Monday, October 17, 2016

The Navy Is Researching "Acoustic Superiority" to Keep Its Submarines Alive

Kyle Mizokami, Popular Mechanics
14 October 2016 

The U.S. Navy is beginning a top-to-bottom review of its underwater operations to make sure subs are quiet as possible. According to Scout Warrior, the Navy is also starting up a parallel effort to make its sensors more capable of detecting the quietest enemy submarines. It's all part of drive to maintain the edge in submarine technology in the face of strong Russian and Chinese competition. In the world of submarines, noise kills. A noisy submarine plowing though the oceans will be quickly detected and killed by its opponents. Right now, the United States enjoys a technology advantage in quiet submarines, particularly its Virginia-class nuclear attack submarines. But Russian submarine designers, after a nearly quarter century hiatus, are back to their drawing boards. Chinese submarines are growing increasingly sophisticated, too. The quest to make American submarines quieter, like much submarine tech, is highly classified. Some obvious solutions the Navy must be considering, though, are things such as isolating the engine from the hull as much as possible to prevent vibrations from escaping from the submarine. Others include improving anechoic tiling, which provides a layer of sound-deadening rubber tiles on the submarine's hull.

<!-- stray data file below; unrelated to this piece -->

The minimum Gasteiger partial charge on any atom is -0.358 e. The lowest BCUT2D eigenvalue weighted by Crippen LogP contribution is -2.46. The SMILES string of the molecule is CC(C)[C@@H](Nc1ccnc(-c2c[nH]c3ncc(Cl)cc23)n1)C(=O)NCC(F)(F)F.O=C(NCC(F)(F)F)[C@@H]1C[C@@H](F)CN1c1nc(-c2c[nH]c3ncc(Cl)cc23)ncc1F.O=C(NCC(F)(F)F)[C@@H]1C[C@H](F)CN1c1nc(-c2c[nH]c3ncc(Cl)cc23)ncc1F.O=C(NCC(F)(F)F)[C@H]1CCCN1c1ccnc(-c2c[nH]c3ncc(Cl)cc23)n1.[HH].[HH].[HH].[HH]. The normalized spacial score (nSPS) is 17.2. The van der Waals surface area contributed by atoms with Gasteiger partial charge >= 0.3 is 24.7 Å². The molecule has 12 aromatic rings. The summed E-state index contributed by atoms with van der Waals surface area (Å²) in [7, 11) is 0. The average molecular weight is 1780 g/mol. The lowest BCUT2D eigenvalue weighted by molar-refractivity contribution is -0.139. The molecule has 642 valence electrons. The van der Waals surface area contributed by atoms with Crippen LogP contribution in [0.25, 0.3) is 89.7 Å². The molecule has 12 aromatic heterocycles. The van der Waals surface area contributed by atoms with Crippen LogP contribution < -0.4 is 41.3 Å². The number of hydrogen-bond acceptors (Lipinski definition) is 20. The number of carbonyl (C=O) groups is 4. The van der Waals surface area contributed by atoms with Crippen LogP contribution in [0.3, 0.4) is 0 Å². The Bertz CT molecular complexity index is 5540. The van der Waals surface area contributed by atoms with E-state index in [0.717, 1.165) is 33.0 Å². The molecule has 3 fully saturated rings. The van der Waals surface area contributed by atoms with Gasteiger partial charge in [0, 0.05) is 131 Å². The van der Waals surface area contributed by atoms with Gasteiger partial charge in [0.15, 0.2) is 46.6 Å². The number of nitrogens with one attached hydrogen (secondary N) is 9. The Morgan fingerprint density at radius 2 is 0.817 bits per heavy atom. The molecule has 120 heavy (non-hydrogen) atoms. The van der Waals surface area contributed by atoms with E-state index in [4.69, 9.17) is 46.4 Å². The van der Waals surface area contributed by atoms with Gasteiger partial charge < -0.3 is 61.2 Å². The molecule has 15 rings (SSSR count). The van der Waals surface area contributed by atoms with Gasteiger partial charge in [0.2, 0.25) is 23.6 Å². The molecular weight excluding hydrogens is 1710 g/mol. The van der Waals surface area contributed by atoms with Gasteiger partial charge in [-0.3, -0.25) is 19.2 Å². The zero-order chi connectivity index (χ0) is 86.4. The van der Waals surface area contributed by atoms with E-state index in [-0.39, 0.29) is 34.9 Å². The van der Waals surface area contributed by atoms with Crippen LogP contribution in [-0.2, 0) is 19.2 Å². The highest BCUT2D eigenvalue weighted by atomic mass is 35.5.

As far as improving a submarine's sensors so it can detect an enemy first, most of this work is concentrated on so-called "passive" sensors. While sonar is very useful for locating the enemy, it also reveals the location of the submarine using it. Passive sensors are used to not only detect enemy sonar, but now to detect the sound of enemy submarines moving through water. The goal is to gather as much detail as possible, including the sub's depth, speed and bearing, and even its type. Finally, the Navy is working towards a fourthgeneration of submarine communications. A submarine that is totally silent isn't very useful if it can't share information and receive orders. The catch, of course, is to design a means of communications that can't be detected by the enemy. The Navy plans to roll out what it learns on future submarines, including future versions of the Virginia-class submarine and the upcoming Columbia-class ballistic missile submarines, currently under development.

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